WV Becoming a Biometrics Hub
More than ninety people attended TechConnectWV’s forum on June 20 – “Next Steps in Identity Technologies: Biometrics and Beyond” – at the Robert H. Mollohan Research Center. TechConnectWV sponsored the event in conjunction with CSC and IMTAS to bring together stakeholders in the biometrics and identity management sectors to discuss opportunities for collaboration that could lead to new jobs and economic growth.
Mr. David Cuthbertson, Assistant Director of the FBI’s Criminal Justice Information Services (CJIS) Division and Col. Douglas Flohr, Director for Operations of the Biometrics Identity Management Agency, shared insights and information on where the Federal government is headed in terms of identity management and biometrics. Three outstanding professors – Dr. Bojan Cukic of West Virginia University, Dr. Terry Fenger of Marshall University, and Dr. Marios Savvides of Carnegie Mellon discussed their groundbreaking work in biometrics, forensics, and identity management, as well.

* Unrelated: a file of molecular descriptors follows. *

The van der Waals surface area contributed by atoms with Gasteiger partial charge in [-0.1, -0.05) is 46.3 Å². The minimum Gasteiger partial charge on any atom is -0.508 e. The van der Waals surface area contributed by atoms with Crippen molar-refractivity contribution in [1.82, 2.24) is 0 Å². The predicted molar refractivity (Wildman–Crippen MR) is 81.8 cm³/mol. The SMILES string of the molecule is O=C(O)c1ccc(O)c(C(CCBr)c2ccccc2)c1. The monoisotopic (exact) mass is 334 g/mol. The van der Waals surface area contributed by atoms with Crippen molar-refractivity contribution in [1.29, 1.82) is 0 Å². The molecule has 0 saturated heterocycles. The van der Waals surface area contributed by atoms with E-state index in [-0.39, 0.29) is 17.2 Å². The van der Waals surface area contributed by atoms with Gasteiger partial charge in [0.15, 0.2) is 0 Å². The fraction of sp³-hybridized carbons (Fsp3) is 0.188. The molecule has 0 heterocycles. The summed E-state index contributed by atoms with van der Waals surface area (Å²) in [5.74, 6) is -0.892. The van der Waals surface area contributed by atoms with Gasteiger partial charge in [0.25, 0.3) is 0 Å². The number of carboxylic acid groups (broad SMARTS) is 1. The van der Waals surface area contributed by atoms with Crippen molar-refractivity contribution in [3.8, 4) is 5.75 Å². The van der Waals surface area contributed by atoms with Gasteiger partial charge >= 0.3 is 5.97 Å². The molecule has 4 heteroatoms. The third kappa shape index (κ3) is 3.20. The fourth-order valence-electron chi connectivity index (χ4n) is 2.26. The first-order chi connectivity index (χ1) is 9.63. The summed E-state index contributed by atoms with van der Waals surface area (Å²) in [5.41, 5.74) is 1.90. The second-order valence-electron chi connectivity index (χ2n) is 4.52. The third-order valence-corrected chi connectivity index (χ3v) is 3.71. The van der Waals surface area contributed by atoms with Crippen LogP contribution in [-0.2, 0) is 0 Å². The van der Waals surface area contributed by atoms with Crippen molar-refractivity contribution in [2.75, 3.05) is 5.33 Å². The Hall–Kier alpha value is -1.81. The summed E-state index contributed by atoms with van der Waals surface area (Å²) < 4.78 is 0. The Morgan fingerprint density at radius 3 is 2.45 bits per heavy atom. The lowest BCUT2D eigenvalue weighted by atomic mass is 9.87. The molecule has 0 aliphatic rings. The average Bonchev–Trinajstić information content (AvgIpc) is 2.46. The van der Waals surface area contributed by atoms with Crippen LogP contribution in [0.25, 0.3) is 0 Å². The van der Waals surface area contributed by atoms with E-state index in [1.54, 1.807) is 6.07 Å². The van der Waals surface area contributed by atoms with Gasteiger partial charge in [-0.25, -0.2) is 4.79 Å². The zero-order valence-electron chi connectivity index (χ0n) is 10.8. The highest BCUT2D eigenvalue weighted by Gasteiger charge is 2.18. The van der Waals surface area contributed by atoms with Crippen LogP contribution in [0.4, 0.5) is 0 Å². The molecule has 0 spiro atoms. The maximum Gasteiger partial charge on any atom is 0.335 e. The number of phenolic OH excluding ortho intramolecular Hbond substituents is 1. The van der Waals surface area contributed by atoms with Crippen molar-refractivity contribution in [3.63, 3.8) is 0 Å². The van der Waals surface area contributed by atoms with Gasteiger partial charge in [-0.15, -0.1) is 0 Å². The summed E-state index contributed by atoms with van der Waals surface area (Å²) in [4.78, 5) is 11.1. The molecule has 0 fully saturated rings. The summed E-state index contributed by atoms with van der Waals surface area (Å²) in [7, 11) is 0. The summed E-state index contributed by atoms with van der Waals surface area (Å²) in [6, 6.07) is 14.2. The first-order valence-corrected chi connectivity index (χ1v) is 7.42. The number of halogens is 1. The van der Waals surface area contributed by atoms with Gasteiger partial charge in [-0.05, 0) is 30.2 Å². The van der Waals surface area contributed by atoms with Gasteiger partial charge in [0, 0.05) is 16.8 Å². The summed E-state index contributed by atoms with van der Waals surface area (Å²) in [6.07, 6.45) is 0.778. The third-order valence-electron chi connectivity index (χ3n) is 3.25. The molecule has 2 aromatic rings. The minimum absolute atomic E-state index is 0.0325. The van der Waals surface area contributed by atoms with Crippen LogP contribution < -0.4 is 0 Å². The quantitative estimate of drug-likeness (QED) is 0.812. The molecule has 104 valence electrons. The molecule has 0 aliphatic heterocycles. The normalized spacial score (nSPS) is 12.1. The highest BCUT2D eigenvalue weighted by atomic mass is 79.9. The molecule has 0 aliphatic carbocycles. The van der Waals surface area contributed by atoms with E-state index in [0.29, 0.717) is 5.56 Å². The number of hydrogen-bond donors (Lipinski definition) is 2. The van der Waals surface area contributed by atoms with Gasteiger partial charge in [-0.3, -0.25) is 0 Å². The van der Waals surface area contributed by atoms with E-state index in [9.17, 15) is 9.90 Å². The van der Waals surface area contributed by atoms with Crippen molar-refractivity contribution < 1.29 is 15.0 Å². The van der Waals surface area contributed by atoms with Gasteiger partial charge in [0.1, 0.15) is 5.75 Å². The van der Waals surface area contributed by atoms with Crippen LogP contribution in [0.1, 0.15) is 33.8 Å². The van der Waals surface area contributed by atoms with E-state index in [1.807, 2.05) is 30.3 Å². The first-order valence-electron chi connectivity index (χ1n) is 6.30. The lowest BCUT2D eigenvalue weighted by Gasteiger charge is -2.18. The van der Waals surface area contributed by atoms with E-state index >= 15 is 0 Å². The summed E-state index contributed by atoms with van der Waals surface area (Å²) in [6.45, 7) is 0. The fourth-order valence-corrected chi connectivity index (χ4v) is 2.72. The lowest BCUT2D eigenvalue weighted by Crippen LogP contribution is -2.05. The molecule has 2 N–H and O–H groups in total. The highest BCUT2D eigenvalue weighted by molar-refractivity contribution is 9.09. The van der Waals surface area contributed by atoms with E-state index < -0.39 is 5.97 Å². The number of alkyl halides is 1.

Given TechConnectWV’s keen interest in R&D, it was good to hear about the CJIS commitment of $20 million in funding for the FBI’s Biometrics Center of Excellence, for research and development in FY2013. Given the understandable pressure on Federal government budgets, the funding reflects the FBI’s commitment to sustain Senator Byrd’s vision of the FBI as a center of synergistic, inter-agency cooperation designed to serve law enforcement, homeland security and national defense.
U.S. Senator Jay Rockefeller sent greetings and words of support, saying, “I applaud TechConnect, and its partners, the Computer Sciences Corporation and IMTAS, for their forward thinking leadership in spurring timely discussions on how we best seize the incredible opportunities that are right here in our own back yard.”
In his concluding remarks, John S. Hooks, Jr., Director of CSC Identity Labs in Fairmont, said West Virginia is recognized as the center point for biometrics and identity management services and noted that the existing public-private-academic partnership can help spur more growth, above and beyond the 4,000 jobs in north central West Virginia.